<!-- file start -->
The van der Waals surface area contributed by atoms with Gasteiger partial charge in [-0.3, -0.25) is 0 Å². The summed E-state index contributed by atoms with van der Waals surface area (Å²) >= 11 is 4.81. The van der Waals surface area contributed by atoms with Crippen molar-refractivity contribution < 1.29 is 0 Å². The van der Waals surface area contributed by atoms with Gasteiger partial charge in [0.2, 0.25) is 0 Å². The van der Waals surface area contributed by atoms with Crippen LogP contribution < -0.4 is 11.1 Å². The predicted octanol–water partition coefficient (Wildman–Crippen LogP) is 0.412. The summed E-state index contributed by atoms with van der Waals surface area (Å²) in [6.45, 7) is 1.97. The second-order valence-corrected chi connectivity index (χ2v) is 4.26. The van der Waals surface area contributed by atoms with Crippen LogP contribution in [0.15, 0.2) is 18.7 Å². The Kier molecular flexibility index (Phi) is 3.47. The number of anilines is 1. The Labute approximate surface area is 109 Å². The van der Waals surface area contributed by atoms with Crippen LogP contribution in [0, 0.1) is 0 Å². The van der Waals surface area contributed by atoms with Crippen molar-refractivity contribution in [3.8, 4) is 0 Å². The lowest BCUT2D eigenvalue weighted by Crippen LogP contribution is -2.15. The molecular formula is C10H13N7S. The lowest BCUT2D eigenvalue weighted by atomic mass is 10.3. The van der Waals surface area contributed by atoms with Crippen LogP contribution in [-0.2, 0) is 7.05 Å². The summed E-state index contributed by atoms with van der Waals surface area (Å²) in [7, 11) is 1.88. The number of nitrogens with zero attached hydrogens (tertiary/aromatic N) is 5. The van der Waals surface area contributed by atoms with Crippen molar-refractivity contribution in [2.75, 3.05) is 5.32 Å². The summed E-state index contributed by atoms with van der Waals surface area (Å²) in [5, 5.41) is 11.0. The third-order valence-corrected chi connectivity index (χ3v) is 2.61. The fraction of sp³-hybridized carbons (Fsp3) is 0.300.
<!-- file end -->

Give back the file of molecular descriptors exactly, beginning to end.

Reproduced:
The van der Waals surface area contributed by atoms with Gasteiger partial charge in [-0.3, -0.25) is 0 Å². The summed E-state index contributed by atoms with van der Waals surface area (Å²) >= 11 is 4.81. The van der Waals surface area contributed by atoms with Crippen molar-refractivity contribution < 1.29 is 0 Å². The van der Waals surface area contributed by atoms with Gasteiger partial charge in [0.2, 0.25) is 0 Å². The van der Waals surface area contributed by atoms with Crippen LogP contribution < -0.4 is 11.1 Å². The predicted octanol–water partition coefficient (Wildman–Crippen LogP) is 0.412. The summed E-state index contributed by atoms with van der Waals surface area (Å²) in [6.45, 7) is 1.97. The second-order valence-corrected chi connectivity index (χ2v) is 4.26. The van der Waals surface area contributed by atoms with Crippen LogP contribution in [0.15, 0.2) is 18.7 Å². The Kier molecular flexibility index (Phi) is 3.47. The number of anilines is 1. The Labute approximate surface area is 109 Å². The van der Waals surface area contributed by atoms with Crippen LogP contribution in [0, 0.1) is 0 Å². The van der Waals surface area contributed by atoms with Crippen molar-refractivity contribution in [3.8, 4) is 0 Å². The lowest BCUT2D eigenvalue weighted by Crippen LogP contribution is -2.15. The molecular formula is C10H13N7S. The lowest BCUT2D eigenvalue weighted by atomic mass is 10.3. The van der Waals surface area contributed by atoms with Crippen LogP contribution in [-0.2, 0) is 7.05 Å². The summed E-state index contributed by atoms with van der Waals surface area (Å²) in [7, 11) is 1.88. The number of nitrogens with zero attached hydrogens (tertiary/aromatic N) is 5. The van der Waals surface area contributed by atoms with Crippen molar-refractivity contribution in [2.75, 3.05) is 5.32 Å². The summed E-state index contributed by atoms with van der Waals surface area (Å²) in [5, 5.41) is 11.0. The third-order valence-corrected chi connectivity index (χ3v) is 2.61. The fraction of sp³-hybridized carbons (Fsp3) is 0.300.